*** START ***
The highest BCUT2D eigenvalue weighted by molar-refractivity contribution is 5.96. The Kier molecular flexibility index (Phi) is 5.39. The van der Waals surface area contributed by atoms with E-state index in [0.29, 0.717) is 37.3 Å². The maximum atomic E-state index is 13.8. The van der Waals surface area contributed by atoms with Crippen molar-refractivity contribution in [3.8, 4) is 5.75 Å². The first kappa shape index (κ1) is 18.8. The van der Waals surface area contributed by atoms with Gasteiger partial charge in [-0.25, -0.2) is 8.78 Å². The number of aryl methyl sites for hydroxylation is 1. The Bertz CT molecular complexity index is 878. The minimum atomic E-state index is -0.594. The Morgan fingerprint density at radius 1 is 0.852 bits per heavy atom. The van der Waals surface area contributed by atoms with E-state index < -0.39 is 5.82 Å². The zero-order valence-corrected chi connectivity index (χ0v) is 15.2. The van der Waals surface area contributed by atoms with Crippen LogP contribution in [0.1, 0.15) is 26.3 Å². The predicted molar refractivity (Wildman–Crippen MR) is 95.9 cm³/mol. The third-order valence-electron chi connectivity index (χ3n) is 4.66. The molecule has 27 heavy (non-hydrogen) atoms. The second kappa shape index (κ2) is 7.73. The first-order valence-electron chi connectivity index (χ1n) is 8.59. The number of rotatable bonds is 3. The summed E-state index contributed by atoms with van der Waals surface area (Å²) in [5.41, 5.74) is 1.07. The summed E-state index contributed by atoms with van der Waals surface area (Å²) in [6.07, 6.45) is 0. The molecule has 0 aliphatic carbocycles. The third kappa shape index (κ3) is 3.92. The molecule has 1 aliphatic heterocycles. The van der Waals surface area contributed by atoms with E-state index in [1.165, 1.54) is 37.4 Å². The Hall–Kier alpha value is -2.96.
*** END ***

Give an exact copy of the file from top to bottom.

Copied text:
The highest BCUT2D eigenvalue weighted by molar-refractivity contribution is 5.96. The Kier molecular flexibility index (Phi) is 5.39. The van der Waals surface area contributed by atoms with E-state index in [0.29, 0.717) is 37.3 Å². The maximum atomic E-state index is 13.8. The van der Waals surface area contributed by atoms with Crippen molar-refractivity contribution in [3.8, 4) is 5.75 Å². The first kappa shape index (κ1) is 18.8. The van der Waals surface area contributed by atoms with Gasteiger partial charge in [-0.25, -0.2) is 8.78 Å². The number of aryl methyl sites for hydroxylation is 1. The Bertz CT molecular complexity index is 878. The minimum atomic E-state index is -0.594. The Morgan fingerprint density at radius 1 is 0.852 bits per heavy atom. The van der Waals surface area contributed by atoms with E-state index < -0.39 is 5.82 Å². The zero-order valence-corrected chi connectivity index (χ0v) is 15.2. The van der Waals surface area contributed by atoms with Crippen LogP contribution in [0.1, 0.15) is 26.3 Å². The predicted molar refractivity (Wildman–Crippen MR) is 95.9 cm³/mol. The third-order valence-electron chi connectivity index (χ3n) is 4.66. The molecule has 27 heavy (non-hydrogen) atoms. The second kappa shape index (κ2) is 7.73. The first-order valence-electron chi connectivity index (χ1n) is 8.59. The number of rotatable bonds is 3. The summed E-state index contributed by atoms with van der Waals surface area (Å²) in [5.41, 5.74) is 1.07. The summed E-state index contributed by atoms with van der Waals surface area (Å²) in [6.07, 6.45) is 0. The molecule has 0 aliphatic carbocycles. The third kappa shape index (κ3) is 3.92. The molecule has 1 aliphatic heterocycles. The van der Waals surface area contributed by atoms with E-state index in [1.165, 1.54) is 37.4 Å². The Hall–Kier alpha value is -2.96.